I think having the privilege of growing up in New York City was a blessing because it shaped my vision and my appreciation of beauty. I come from a traditional Dominican household except with a single mother so it wasn’t the most luxurious experience but I think I prefer it that way. I lived in an area called Washington Heights and went to school right across the street so I was rarely exposed to the other parts of the city, but when I was, you could tell how excited I got. Every Sunday my family and I would go to church and then head out somewhere different to eat or to let the kids play at a park. Embarrassing fact? My favorite getaway in New York was a Wendy’s fast food restaurant. I thought it was so amazing and exclusive, I used to beg to go there every time I did something good at school or anything. I still love Wendy’s. The biggest thing for me as a child was how I spent my weekends.
I spent most with these boys my grandmother babysat, they’re like my brothers; I think being around boys so much affected me because I never had a chance to be a girly girl, my mom isn’t like that at all, so when I was able to I really went all out. I love(d) modeling and dancing and putting outfits together and having my mom take pictures of me like I was a superstar. My favorite picture is one where I styled myself with a jean jacket and the matching pants, these strappy sunflower sandals, and a ponytail with messy bangs, and I remember planning with my mom to go out when it was the sunniest because I thought my hair looked best in the sun. I have that picture on my wall behind my mirror so even as I get older and go through different looks I can always have the genuine decisions of wanting to look like that as a kid.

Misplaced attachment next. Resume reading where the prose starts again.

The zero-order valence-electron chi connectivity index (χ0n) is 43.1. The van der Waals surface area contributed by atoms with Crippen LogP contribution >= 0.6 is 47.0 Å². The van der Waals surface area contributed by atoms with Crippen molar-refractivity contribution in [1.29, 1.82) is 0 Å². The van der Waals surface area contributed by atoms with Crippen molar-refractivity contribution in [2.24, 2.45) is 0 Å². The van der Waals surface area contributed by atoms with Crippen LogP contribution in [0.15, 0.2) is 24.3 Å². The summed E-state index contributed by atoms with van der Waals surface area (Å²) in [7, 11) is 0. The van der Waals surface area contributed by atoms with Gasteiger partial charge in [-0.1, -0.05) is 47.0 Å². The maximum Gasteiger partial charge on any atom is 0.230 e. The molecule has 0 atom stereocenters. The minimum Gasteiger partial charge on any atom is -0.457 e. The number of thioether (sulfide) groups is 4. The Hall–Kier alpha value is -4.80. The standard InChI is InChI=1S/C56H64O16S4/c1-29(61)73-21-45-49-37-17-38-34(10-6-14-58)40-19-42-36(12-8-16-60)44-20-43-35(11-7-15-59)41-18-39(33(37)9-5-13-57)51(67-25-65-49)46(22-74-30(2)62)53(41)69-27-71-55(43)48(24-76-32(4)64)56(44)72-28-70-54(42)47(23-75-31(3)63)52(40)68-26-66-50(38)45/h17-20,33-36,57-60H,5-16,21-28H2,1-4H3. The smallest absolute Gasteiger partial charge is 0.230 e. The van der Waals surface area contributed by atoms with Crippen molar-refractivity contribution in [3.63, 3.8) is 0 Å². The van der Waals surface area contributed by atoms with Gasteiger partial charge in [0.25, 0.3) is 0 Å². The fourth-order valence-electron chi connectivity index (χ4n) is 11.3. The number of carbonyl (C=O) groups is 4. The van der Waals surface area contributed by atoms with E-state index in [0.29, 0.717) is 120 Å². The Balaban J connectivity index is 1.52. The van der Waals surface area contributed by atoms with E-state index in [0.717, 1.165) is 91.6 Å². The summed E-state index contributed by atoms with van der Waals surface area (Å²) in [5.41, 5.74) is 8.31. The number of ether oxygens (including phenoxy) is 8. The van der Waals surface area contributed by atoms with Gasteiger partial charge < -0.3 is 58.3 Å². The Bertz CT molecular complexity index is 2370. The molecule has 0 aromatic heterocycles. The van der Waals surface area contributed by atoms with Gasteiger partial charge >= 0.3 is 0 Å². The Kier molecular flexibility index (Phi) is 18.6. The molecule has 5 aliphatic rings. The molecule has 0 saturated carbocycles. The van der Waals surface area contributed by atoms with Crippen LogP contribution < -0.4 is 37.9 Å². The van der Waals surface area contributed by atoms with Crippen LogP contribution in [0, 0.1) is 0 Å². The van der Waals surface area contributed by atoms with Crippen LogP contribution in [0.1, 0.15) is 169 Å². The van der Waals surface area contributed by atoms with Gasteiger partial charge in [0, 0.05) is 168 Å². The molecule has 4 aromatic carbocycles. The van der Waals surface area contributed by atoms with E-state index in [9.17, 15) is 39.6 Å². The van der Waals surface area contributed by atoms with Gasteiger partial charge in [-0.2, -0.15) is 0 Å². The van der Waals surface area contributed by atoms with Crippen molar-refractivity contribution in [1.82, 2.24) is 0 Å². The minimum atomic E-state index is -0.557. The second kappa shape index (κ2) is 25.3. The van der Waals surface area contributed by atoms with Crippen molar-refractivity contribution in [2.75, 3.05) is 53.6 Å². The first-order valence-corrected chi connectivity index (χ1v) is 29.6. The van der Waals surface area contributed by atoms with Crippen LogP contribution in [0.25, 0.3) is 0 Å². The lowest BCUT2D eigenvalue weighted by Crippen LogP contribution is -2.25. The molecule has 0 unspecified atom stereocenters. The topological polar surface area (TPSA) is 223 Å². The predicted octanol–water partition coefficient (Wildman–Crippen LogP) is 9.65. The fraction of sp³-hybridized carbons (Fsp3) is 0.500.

When I was about 7 yrs old my cousin married this girl who became really close to my family and was eventually trusted with taking me out on the weekends. That’s when my personality truly developed. We’d always plan to go do the same thing, go to a movie and eat afterwards. Living the lifestyle I did back then didn’t really give mom as many opportunities to shape my exposure to media culture as she would have liked, so I really appreciate her letting me experience that with someone else. I will always remember the first day we went out together. We took the subway and she bought our tickets for Chicken Run (2000). We had some time to kill before it started so we went to a library that was nearby and I lost myself in there. I felt like I had died and went to nerd kid heaven lol. I went through the children’s section as fast as I could before we left. It really left an impression on me. We saw the movie, which I loved. That was the first time I had been in a movie theater and I really liked the feeling of all these people coming together to share this one thing. A room full of strangers who if one day ran into each other would all have that experience in common. Anyways, she began taking me to more movies and I spent more time at libraries and it was the thing I looked forward to most. For my 11th birthday I only got 2 gifts and I was ecstatic. I got Mean Girls and The Lizzie McGuire movies on DVD. Best birthday ever.
The whole point of me telling all this is just to express how the most random activities as a kid have shaped my mind as an adult now. And it really keeps me cautious of what I expose myself to whether it be music, movies, fashion, or literature wise, because I know these things will go on to affect me when I’m older and even my children. I try to make sure it’s all beautiful or hilarious or amazing to me.
Caribbean people, of all races, became Caribbean in the painful crucible of Western capitalism and the racism on which it was built. Understanding the implications of those realities constitutes a formidable challenge not only for self-understanding but is a pre-condition for constructing alternatives for our future.